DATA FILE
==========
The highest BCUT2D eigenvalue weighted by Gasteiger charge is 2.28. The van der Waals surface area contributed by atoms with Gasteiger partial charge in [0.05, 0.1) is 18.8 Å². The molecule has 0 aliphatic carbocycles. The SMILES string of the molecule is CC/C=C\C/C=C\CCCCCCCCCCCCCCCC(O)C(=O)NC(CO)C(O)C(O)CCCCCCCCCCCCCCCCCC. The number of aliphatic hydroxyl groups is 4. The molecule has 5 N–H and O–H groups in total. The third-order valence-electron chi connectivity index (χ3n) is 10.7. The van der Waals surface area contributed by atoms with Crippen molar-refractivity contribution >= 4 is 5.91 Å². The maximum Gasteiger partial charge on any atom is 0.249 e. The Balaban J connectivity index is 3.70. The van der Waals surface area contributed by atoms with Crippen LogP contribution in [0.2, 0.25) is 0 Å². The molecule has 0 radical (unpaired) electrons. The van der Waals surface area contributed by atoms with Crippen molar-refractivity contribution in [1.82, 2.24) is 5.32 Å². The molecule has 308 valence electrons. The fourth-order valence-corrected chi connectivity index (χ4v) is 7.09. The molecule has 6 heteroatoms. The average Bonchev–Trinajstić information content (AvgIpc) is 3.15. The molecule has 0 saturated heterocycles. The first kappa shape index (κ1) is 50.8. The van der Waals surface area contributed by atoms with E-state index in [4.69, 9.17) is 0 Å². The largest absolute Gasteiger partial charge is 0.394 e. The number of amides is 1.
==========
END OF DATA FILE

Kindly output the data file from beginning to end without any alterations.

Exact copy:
The highest BCUT2D eigenvalue weighted by Gasteiger charge is 2.28. The van der Waals surface area contributed by atoms with Gasteiger partial charge in [0.05, 0.1) is 18.8 Å². The molecule has 0 aliphatic carbocycles. The SMILES string of the molecule is CC/C=C\C/C=C\CCCCCCCCCCCCCCCC(O)C(=O)NC(CO)C(O)C(O)CCCCCCCCCCCCCCCCCC. The number of aliphatic hydroxyl groups is 4. The molecule has 5 N–H and O–H groups in total. The third-order valence-electron chi connectivity index (χ3n) is 10.7. The van der Waals surface area contributed by atoms with Crippen molar-refractivity contribution >= 4 is 5.91 Å². The maximum Gasteiger partial charge on any atom is 0.249 e. The Balaban J connectivity index is 3.70. The van der Waals surface area contributed by atoms with Crippen LogP contribution in [0.2, 0.25) is 0 Å². The molecule has 0 radical (unpaired) electrons. The van der Waals surface area contributed by atoms with Crippen molar-refractivity contribution in [1.82, 2.24) is 5.32 Å². The molecule has 308 valence electrons. The fourth-order valence-corrected chi connectivity index (χ4v) is 7.09. The molecule has 6 heteroatoms. The average Bonchev–Trinajstić information content (AvgIpc) is 3.15. The molecule has 0 saturated heterocycles. The first kappa shape index (κ1) is 50.8. The van der Waals surface area contributed by atoms with E-state index in [4.69, 9.17) is 0 Å². The largest absolute Gasteiger partial charge is 0.394 e. The number of amides is 1.